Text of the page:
After a day of conditioning, basketball and weights, an exhausted Cierra Burdick sent the following tweet last Wednesday night: "I've never been so physically and mentally drained in my life."
Presumably, the Tennessee women's basketball player never had been happier, too.
Burdick favors the word "grinding" to describe her devotion to self-improvement. Getting worn down serves to build her up.
"I want to get better every single day,'' the 6-foot-2 sophomore forward said. "If I'm not getting better, I'm getting worse. That's how I look at it. Whether it's in school, I'm grinding with the books. Whether it's in the gym, I'm grinding with a ball in my hand. It's a mentality. It's a physicality."
After last Wednesday's grind, Burdick caught herself accidentally putting a jar of peanut better in the freezer. Must have been a hard day. Then it was a good day in her estimation.
"If it's easy, we're not getting better," said Burdick, who averaged 4.6 points, 2.8 rebounds and 13.5 minutes per game last season in a reserve role. "I like for it to be hard. I like for us to be dead at the end of the day. Because that means when it comes game time, it's going to be a breeze."
Along with serving her purpose, Burdick's approach has set an example for a youthful UT team with five first-year players. Since the Lady Vols are preparing to play pressure defense and fast-break offense, their preseason work has been adjusted accordingly. Burdick described the conditioning involved as "10 times harder than last year."
If so, the importance of Burdick's example is multiplied as well.
"It's of paramount importance to the group that that type of an example, we can hold up and say, 'This is how we do it,' " Lady Vols assistant coach Dean Lockwood said. "(Burdick) is not afraid of the process. She's not afraid of the preparation. Everybody wants to be a player, but where the separation occurs is when you start saying the things you need to do. That's a whole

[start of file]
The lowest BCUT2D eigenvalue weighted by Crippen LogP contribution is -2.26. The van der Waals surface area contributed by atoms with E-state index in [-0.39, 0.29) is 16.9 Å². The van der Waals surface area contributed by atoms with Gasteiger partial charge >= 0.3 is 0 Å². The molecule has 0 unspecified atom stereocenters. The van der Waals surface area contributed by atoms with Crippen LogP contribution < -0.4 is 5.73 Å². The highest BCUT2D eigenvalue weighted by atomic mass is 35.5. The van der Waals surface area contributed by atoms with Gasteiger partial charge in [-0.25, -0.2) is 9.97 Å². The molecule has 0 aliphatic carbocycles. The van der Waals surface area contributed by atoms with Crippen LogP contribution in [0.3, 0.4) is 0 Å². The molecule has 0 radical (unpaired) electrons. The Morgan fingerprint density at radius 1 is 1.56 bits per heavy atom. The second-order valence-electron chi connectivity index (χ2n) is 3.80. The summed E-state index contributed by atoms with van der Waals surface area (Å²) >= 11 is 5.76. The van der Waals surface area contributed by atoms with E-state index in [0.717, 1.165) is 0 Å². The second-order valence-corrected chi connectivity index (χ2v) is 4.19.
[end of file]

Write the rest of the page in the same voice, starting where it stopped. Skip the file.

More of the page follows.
different story sometimes."
If anything, Tennessee's coaches are afraid of the toll the process might take on Burdick. She said that a cap has been placed on her work week. She also has been encouraged to be more efficient while working. She takes Sundays off. If she's putting up extra shots, she's following assistant coach Jolette Law's advice for now and only doing "spot shots," which don't tax her legs.
Burdick ended last season bothered by a sore back. To date, her only complaints involve the usual "nicks and aches."
"Don't go high intensity," Lockwood said. "Save the high intensity for us and the conditioning right now. Once we back off the conditioning later then (she) can come back."
Burdick can afford to downshift for a few weeks. Lockwood already has noticed that Burdick is leaner and better off the dribble. Her shot is as consistent as Lockwood has ever seen and he's been watching her for at least four years. The sum of these improvements has been a boost in Burdick's confidence.
Her playing role eventually will be upgraded as well. So says first-year head coach Holly Warlick.
"My goal is to find her some playing time,'' Warlick said. "When somebody does (the work) you have to reward them."